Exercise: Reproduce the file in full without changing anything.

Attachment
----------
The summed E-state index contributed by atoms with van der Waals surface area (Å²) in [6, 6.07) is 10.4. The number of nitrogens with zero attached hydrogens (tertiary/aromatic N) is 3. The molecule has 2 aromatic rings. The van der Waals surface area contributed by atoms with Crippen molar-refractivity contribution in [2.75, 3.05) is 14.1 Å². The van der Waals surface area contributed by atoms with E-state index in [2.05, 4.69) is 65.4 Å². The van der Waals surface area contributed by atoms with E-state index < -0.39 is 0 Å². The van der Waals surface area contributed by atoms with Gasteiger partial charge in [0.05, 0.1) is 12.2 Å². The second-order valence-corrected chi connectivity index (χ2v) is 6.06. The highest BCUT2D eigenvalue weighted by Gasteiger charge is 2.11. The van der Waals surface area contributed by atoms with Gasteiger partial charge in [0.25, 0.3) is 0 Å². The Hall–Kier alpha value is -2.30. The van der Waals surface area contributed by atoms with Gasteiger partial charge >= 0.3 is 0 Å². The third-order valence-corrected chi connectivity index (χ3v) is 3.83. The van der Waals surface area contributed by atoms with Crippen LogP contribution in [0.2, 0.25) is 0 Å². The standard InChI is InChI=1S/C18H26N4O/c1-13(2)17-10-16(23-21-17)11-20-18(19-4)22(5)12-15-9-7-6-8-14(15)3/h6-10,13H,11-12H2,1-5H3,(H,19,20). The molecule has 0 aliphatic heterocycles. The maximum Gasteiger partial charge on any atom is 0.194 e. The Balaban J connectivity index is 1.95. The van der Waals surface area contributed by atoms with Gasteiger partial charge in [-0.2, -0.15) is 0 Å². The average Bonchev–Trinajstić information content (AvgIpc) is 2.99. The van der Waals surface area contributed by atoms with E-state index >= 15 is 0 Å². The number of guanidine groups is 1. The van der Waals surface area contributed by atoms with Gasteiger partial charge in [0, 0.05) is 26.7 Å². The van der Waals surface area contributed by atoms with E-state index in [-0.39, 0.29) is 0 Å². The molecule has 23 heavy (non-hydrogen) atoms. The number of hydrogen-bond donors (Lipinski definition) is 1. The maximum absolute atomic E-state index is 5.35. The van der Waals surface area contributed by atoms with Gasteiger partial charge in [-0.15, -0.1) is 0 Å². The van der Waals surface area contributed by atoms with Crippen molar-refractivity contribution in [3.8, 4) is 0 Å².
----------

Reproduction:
The summed E-state index contributed by atoms with van der Waals surface area (Å²) in [6, 6.07) is 10.4. The number of nitrogens with zero attached hydrogens (tertiary/aromatic N) is 3. The molecule has 2 aromatic rings. The van der Waals surface area contributed by atoms with Crippen molar-refractivity contribution in [2.75, 3.05) is 14.1 Å². The van der Waals surface area contributed by atoms with E-state index in [2.05, 4.69) is 65.4 Å². The van der Waals surface area contributed by atoms with E-state index < -0.39 is 0 Å². The van der Waals surface area contributed by atoms with Gasteiger partial charge in [0.05, 0.1) is 12.2 Å². The second-order valence-corrected chi connectivity index (χ2v) is 6.06. The highest BCUT2D eigenvalue weighted by Gasteiger charge is 2.11. The van der Waals surface area contributed by atoms with Gasteiger partial charge in [0.25, 0.3) is 0 Å². The Hall–Kier alpha value is -2.30. The van der Waals surface area contributed by atoms with Gasteiger partial charge >= 0.3 is 0 Å². The third-order valence-corrected chi connectivity index (χ3v) is 3.83. The van der Waals surface area contributed by atoms with Crippen LogP contribution in [0.2, 0.25) is 0 Å². The standard InChI is InChI=1S/C18H26N4O/c1-13(2)17-10-16(23-21-17)11-20-18(19-4)22(5)12-15-9-7-6-8-14(15)3/h6-10,13H,11-12H2,1-5H3,(H,19,20). The molecule has 0 aliphatic heterocycles. The maximum Gasteiger partial charge on any atom is 0.194 e. The Balaban J connectivity index is 1.95. The van der Waals surface area contributed by atoms with Gasteiger partial charge in [-0.2, -0.15) is 0 Å². The average Bonchev–Trinajstić information content (AvgIpc) is 2.99. The van der Waals surface area contributed by atoms with E-state index >= 15 is 0 Å². The number of guanidine groups is 1. The van der Waals surface area contributed by atoms with Gasteiger partial charge in [0, 0.05) is 26.7 Å². The van der Waals surface area contributed by atoms with E-state index in [-0.39, 0.29) is 0 Å². The molecule has 23 heavy (non-hydrogen) atoms. The number of hydrogen-bond donors (Lipinski definition) is 1. The maximum absolute atomic E-state index is 5.35. The van der Waals surface area contributed by atoms with Gasteiger partial charge in [-0.15, -0.1) is 0 Å². The van der Waals surface area contributed by atoms with Crippen molar-refractivity contribution in [3.8, 4) is 0 Å².